The core of this program focuses on the projects that Fellows identify at their news enterprises. We call these projects "challenges" in the Sulzberger Program...Read More »
Our Fellows are executives from all media platforms including Web, eReaders, social media, television, magazine, newspapers, radio, mobile and tablets.Read More »
The Sulzberger Program is designed as a tool for senior news executives and managers who have the potential to run their organizations. Applications are due on December 10.Read More »
From my first job in journalism, as an intern in the photo department of the Louisville Courier Journal & TimesI knew I wanted to be a journalist and cover international stories. I graduated from Harvard College in 1990 with a BA in Medieval European History, a stack of journalism internships and summer jobs under my belt and a complete lack of certainty about how to begin my chosen career. After travel to Russia, Tibet and running a dive shop in the West Indies I took my first real step as a freelance journalist, heading to Rwanda in the wake of the genocide. Immediately I knew I’d found my calling. I focused my work for the next four years on the regional fall-out of the genocide, working in Rwanda, Burundi and the Democratic Republic of Congo (then Zaire). I worked for the Associated Press, The Guardianof London, The Independent, The New York Times, among others. I also conducted three special projects for Human Rights Watch: In Burundi in 1997 outlining the human rights concerns about the government’s ‘regroupment’ policy, investigating small arms trafficking in Africa’s Great Lakes region and an emergency mission to Sierra Leone in 2000.
In 1998 I began working as Official Photographer to Vice President Al Gore at the White House, documenting his life and work until January 2001. Those images are part of the public record in the National Archives in Washington, DC. In 2001 I returned to DR Congo, spending three months on a story about the mining and export of the mineral Coltan, which is used to coat computer chips. The story was run in the New York TimesSunday Magazine. On September 11th, 2001 I covered events at the Pentagon that day and the following week the New Yorker, getting some of the only close up photographs of the Pentagon early in the morning of September 12th. Since September 11th I have worked in Afghanistan, the Gaza Strip, Iran and spent fourteen months in Iraq.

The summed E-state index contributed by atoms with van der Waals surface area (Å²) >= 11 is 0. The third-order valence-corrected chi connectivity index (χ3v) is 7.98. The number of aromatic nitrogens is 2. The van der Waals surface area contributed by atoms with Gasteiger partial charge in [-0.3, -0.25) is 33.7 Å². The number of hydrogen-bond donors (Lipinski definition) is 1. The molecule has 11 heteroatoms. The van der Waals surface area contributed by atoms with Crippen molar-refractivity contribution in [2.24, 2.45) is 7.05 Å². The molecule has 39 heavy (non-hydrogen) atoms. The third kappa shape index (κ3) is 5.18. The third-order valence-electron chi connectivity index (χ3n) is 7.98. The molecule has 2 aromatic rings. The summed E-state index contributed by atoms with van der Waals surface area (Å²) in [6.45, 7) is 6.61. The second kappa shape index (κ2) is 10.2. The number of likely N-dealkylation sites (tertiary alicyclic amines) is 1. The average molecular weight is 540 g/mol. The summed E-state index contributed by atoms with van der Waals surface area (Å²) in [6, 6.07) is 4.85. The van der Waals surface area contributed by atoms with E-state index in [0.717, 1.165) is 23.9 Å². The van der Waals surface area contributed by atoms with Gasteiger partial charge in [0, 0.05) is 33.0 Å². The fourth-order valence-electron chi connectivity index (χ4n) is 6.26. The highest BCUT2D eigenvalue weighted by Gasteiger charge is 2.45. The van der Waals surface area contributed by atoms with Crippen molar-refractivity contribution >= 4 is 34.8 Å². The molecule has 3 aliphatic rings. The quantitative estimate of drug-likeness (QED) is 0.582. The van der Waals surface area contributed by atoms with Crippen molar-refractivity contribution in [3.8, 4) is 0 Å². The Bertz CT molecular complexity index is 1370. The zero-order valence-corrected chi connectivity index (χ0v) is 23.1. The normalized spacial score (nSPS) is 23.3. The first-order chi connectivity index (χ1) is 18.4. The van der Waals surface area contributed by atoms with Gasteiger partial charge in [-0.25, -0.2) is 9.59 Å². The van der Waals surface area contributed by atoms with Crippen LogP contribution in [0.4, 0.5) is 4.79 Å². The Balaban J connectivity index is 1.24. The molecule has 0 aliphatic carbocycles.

In March 2003, during the invasion of Iraq, I was arrested in Baghdad by Saddam Hussein’s security services with four other westerners, held for eight days in solitary confinement and interrogated at Abu Ghraib prison. Fearing for my life, those days gave me a rare opportunity to consider what it is I truly believe. I came through that experience certain that journalism as a public service is a critical task and one that I am dedicated to doing and supporting at its best. I returned to Baghdad less than three weeks after my release, working for many mainstream newspapers and magazines. In August 2003 Steve Connors and I began co-reporting a project investigating who was behind attacks against US troops in Iraq. After ten months the story became my first major written piece “Ordinary Warriors” in Vanity Fair(receiving an honorable mention from the Overseas Press Club) and a co-directed, co-produced documentary with Steve Connors called Meeting Resistance(http://www.meetingresistance.com). The documentary was released in theatres in 2007, on DVD in 2008 and garnered many awards, including the “Golden Prize” at the Al Jazeera International Film Festival. Steve and I travelled extensively with the film showing it to domestic and international audiences ranging from peace activists to U.S. naval intelligence and were brought to Baghdad to show the film to military and diplomatic audiences in the Green Zone. Reporting, directing, producing and supporting Meeting Resistancegave me experience in production, marketing, sales, publicity/press and public speaking that I had not previously enjoyed.
I received a Nieman fellowship in 2004 and since then the focus of my work has shifted towards developing a new generation of journalism that better serves and more accurately reflects our world today.